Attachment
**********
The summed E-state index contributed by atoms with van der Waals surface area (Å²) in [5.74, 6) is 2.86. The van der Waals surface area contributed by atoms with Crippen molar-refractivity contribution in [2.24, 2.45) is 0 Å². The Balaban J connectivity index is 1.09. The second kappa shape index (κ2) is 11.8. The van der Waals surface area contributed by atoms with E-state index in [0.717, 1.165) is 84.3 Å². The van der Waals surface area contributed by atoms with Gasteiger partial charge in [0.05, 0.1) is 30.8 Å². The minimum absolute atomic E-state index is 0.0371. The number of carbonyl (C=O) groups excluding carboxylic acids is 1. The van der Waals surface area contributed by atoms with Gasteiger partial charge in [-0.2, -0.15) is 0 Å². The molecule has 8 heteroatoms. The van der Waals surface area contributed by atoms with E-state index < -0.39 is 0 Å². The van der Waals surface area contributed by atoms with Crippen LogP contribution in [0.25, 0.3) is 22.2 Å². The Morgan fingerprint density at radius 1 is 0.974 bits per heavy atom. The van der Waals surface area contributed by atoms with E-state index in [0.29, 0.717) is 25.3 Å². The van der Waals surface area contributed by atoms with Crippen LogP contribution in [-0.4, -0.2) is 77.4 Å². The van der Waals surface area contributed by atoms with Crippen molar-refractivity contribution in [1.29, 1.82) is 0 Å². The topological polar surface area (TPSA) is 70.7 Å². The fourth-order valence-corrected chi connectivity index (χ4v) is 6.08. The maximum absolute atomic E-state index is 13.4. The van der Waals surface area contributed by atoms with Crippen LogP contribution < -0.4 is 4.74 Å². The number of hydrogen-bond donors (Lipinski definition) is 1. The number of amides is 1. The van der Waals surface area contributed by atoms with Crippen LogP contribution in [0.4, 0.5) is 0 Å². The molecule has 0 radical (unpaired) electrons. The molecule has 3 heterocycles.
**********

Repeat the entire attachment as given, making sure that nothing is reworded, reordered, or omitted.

The summed E-state index contributed by atoms with van der Waals surface area (Å²) in [5.74, 6) is 2.86. The van der Waals surface area contributed by atoms with Crippen molar-refractivity contribution in [2.24, 2.45) is 0 Å². The Balaban J connectivity index is 1.09. The second kappa shape index (κ2) is 11.8. The van der Waals surface area contributed by atoms with E-state index in [0.717, 1.165) is 84.3 Å². The van der Waals surface area contributed by atoms with Gasteiger partial charge in [0.05, 0.1) is 30.8 Å². The minimum absolute atomic E-state index is 0.0371. The number of carbonyl (C=O) groups excluding carboxylic acids is 1. The van der Waals surface area contributed by atoms with Gasteiger partial charge in [-0.2, -0.15) is 0 Å². The molecule has 8 heteroatoms. The van der Waals surface area contributed by atoms with E-state index < -0.39 is 0 Å². The van der Waals surface area contributed by atoms with Crippen LogP contribution in [0.25, 0.3) is 22.2 Å². The Morgan fingerprint density at radius 1 is 0.974 bits per heavy atom. The van der Waals surface area contributed by atoms with E-state index in [0.29, 0.717) is 25.3 Å². The van der Waals surface area contributed by atoms with Crippen LogP contribution in [-0.4, -0.2) is 77.4 Å². The van der Waals surface area contributed by atoms with Crippen molar-refractivity contribution in [1.29, 1.82) is 0 Å². The topological polar surface area (TPSA) is 70.7 Å². The fourth-order valence-corrected chi connectivity index (χ4v) is 6.08. The maximum absolute atomic E-state index is 13.4. The van der Waals surface area contributed by atoms with Crippen LogP contribution < -0.4 is 4.74 Å². The number of hydrogen-bond donors (Lipinski definition) is 1. The number of amides is 1. The van der Waals surface area contributed by atoms with Crippen LogP contribution in [0.4, 0.5) is 0 Å². The molecule has 0 radical (unpaired) electrons. The molecule has 3 heterocycles.